If you take a quick glance at the global cryptocurrency market, you’ll see that the total market cap value of digital currencies has recently peaked at an impressive $2.62 trillion.
There’s no doubt that crypto assets are inspiring significant change in the global financial realm, with first-generation tokens such as Bitcoin (BTC) having inspired a number of countries to launch their own digital assets that are backed by a central bank.
Commonly referred to as central bank digital currencies (CBDCs), Africa has become a world leader in this burgeoning market. But how has this scenario played out in recent times?
What is a CBDC?
In simple terms, a CBDC describes a virtual or digital form of an existing fiat currency, which is typically backed and issued by a country’s central bank in the same way as the paper alternative.
It may also be described as an electronic record of a country’s official currency, creating an immutable and digital record of each unit of currency and the various transactions that it underpins.
Because of their inherently centralised nature, they’re fully regulated and backed by the full faith and credit of the issuing government, with this fact interestingly putting them at odds with existing cryptocurrencies across the globe.
Make no mistake; the main selling point and most marketable feature of cryptocurrencies like BTC is they’re decentralised and immutable nature, but CBDCs eschew this in favour of central bank backing and a significantly more stable real-time valuation.
CBDCs in Africa – What Do You Need to Know?
Unsurprisingly, its developing economies such as China are blazing a trail in the CBDC space, with the digital yuan poised to be rolled out on a national scale in the near-term.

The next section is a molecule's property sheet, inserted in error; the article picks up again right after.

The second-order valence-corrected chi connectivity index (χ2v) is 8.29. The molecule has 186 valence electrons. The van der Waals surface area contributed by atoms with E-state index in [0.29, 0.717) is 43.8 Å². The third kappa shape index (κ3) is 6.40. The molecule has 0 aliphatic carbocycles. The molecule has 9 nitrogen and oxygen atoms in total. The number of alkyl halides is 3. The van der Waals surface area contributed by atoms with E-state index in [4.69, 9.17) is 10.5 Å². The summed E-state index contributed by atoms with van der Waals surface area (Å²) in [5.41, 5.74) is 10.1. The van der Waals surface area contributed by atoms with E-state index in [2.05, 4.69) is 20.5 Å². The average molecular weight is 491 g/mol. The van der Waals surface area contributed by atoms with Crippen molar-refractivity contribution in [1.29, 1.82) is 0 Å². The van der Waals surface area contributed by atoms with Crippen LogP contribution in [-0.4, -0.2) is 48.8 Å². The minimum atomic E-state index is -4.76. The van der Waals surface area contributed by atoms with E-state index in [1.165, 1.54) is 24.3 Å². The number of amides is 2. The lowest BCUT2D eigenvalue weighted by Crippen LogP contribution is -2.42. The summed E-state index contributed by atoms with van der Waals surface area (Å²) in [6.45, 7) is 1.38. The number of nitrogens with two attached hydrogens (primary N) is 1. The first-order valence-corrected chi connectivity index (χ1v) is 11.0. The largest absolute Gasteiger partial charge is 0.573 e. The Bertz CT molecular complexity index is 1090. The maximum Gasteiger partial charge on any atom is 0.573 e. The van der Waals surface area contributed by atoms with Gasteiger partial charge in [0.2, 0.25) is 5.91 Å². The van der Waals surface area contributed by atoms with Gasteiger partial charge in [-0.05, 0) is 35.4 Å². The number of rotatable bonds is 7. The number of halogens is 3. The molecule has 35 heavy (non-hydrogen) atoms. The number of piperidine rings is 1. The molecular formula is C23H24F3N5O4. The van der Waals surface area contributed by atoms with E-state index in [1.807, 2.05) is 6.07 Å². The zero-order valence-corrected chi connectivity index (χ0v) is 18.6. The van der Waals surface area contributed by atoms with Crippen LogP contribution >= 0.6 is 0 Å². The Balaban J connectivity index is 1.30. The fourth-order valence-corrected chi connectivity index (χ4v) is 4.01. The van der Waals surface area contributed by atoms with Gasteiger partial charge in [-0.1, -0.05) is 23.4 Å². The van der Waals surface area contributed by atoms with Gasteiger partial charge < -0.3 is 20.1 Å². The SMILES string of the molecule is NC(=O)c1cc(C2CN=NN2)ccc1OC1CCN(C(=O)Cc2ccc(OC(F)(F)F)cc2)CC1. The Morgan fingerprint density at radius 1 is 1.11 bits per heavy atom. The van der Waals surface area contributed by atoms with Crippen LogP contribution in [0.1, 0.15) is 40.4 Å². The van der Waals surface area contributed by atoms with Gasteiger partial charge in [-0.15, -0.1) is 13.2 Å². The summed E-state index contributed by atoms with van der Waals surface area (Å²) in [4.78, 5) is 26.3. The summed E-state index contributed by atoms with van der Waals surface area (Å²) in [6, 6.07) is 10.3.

African nations are also following suit, with Nigeria the first country in the region to launch its standalone CBDC in the form of the eNaira. This is at least partially inspired by the huge unbanked population that exists in the nation and Africa as a whole, with around 57% of residents (around 95 million people) currently not having access to traditional bank accounts.
Officially unveiled on October 25th, the eNaira will be issued and regulated by the Nigerian central bank, with this designed to drive greater financial inclusion levels amongst citizens and foster increased rates of cross-border trade (potentially to the tune of a $29 billion hike in GDP).
The eNaira will also help Nigeria to capitalise on fast-growing mobile and Internet penetration rates within the country’s boundaries, providing a significant boost to ecommerce and optimising access to the global financial markets.
Certainly, forex brokers such as Tickmill have seen a huge uptick in demand from Africa since the beginning of 2020, as aspiring retail traders can more easily access a forex account that offers a welcome bonus of $30.
The benefit of increased trade and more seamless cross-border payments has certainly caught the attention of South African authorities, with the nation’s government currently testing out its own CBDC with a view to launching a new currency shortly.
This may also inspire other African nations to follow suit over time, helping to bridge the gap that exists between the unbanked population in the region and a plethora of domestic and international financial services.